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Thomas Wentworth Higginson, Massachusetts in the Army and Navy during the war of 1861-1865, vol. 2 17 17 Browse Search
Frederick H. Dyer, Compendium of the War of the Rebellion: Name Index of Commands 10 10 Browse Search
Thomas Wentworth Higginson, Massachusetts in the Army and Navy during the war of 1861-1865, vol. 1, Mass. officers and men who died. 9 9 Browse Search
Rebellion Record: a Diary of American Events: Documents and Narratives, Volume 11. (ed. Frank Moore) 7 7 Browse Search
William F. Fox, Lt. Col. U. S. V., Regimental Losses in the American Civil War, 1861-1865: A Treatise on the extent and nature of the mortuary losses in the Union regiments, with full and exhaustive statistics compiled from the official records on file in the state military bureaus and at Washington 4 4 Browse Search
Robert Underwood Johnson, Clarence Clough Buell, Battles and Leaders of the Civil War. Volume 4. 3 3 Browse Search
General Horace Porter, Campaigning with Grant 3 3 Browse Search
Adam Badeau, Military history of Ulysses S. Grant from April 1861 to April 1865. Volume 3 2 2 Browse Search
Edward Porter Alexander, Military memoirs of a Confederate: a critical narrative 2 2 Browse Search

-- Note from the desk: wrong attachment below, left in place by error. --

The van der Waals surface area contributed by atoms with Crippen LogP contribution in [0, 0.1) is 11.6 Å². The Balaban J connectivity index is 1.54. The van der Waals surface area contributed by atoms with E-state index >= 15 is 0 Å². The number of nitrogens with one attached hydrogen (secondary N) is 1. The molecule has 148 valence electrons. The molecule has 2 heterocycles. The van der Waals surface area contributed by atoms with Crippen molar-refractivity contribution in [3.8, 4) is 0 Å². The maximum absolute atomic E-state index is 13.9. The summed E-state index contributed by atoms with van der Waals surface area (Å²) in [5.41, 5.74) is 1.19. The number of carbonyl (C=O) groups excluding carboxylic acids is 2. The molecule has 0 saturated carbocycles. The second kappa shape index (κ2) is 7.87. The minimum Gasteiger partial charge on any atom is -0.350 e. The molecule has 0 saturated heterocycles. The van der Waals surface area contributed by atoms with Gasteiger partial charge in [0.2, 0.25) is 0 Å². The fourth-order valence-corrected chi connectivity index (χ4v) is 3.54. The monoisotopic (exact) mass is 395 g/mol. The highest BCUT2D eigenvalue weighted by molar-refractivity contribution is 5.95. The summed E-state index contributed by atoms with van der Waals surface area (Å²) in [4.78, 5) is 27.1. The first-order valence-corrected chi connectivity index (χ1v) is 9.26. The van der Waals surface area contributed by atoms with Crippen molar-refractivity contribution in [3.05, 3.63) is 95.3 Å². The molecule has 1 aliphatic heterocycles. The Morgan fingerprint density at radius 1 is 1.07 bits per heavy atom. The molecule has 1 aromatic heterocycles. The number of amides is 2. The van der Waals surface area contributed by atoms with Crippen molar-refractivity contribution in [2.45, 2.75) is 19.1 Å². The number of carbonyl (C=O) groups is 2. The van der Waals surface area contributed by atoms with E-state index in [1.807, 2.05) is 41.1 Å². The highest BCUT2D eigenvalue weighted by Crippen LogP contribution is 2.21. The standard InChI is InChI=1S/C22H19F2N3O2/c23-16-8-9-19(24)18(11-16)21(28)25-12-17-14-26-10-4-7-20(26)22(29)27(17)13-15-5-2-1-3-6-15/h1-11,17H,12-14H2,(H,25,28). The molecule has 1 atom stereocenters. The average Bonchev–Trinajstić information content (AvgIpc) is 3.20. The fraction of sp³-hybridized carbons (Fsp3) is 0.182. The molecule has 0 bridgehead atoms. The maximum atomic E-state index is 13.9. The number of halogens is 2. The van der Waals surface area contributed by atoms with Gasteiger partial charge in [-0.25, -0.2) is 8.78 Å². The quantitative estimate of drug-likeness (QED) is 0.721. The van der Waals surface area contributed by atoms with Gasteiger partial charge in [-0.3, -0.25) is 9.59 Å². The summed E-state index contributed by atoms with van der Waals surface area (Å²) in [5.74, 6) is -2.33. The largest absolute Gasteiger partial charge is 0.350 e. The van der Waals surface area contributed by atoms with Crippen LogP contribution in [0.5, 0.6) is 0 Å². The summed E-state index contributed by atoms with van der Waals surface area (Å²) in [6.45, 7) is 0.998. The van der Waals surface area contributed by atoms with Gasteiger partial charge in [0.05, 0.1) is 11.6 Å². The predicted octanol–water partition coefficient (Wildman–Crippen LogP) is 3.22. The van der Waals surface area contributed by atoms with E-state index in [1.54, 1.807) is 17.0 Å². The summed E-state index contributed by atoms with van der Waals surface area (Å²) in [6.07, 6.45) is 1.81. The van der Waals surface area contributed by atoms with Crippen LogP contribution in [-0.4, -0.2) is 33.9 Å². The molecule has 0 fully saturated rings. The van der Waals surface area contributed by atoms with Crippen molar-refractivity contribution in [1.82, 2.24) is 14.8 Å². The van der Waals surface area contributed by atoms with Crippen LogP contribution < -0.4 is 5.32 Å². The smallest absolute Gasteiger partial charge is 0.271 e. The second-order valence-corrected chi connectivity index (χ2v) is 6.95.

Edward Alfred Pollard, The lost cause; a new Southern history of the War of the Confederates ... Drawn from official sources and approved by the most distinguished Confederate leaders. 2 2 Browse Search
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Browsing named entities in The Annals of the Civil War Written by Leading Participants North and South (ed. Alexander Kelly McClure). You can also browse the collection for April 7th, 1865 AD or search for April 7th, 1865 AD in all documents.

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The Annals of the Civil War Written by Leading Participants North and South (ed. Alexander Kelly McClure), The mistakes of Gettysburg. (search)
ve they would have needed any reply from me. General Lee would have answered them himself, and have set history right. But, even as the matter is, I do not fear the verdict of history on Gettysburg. Time sets all things right. Error lives but a day-truth is eternal. There is an incidental matter to which I shall refer in this connection. It is in regard to a statement made by Mr. Swinton. In his Ultimo Suspiro, he gives the history of a meeting which he says took place on the 7th of April, 1865, between General Lee and his leading officers. He says that this meeting was a private council, and that the officers united in advising General Lee to surrender on that day-two days before the surrender took place at Appomattox. In describing that meeting, he does me the grave injustice of putting my name among the officers who gave General Lee this advice. The truth of the matter is, I never attended any such meeting. I had no time to have done so. I was kept incessantly busy in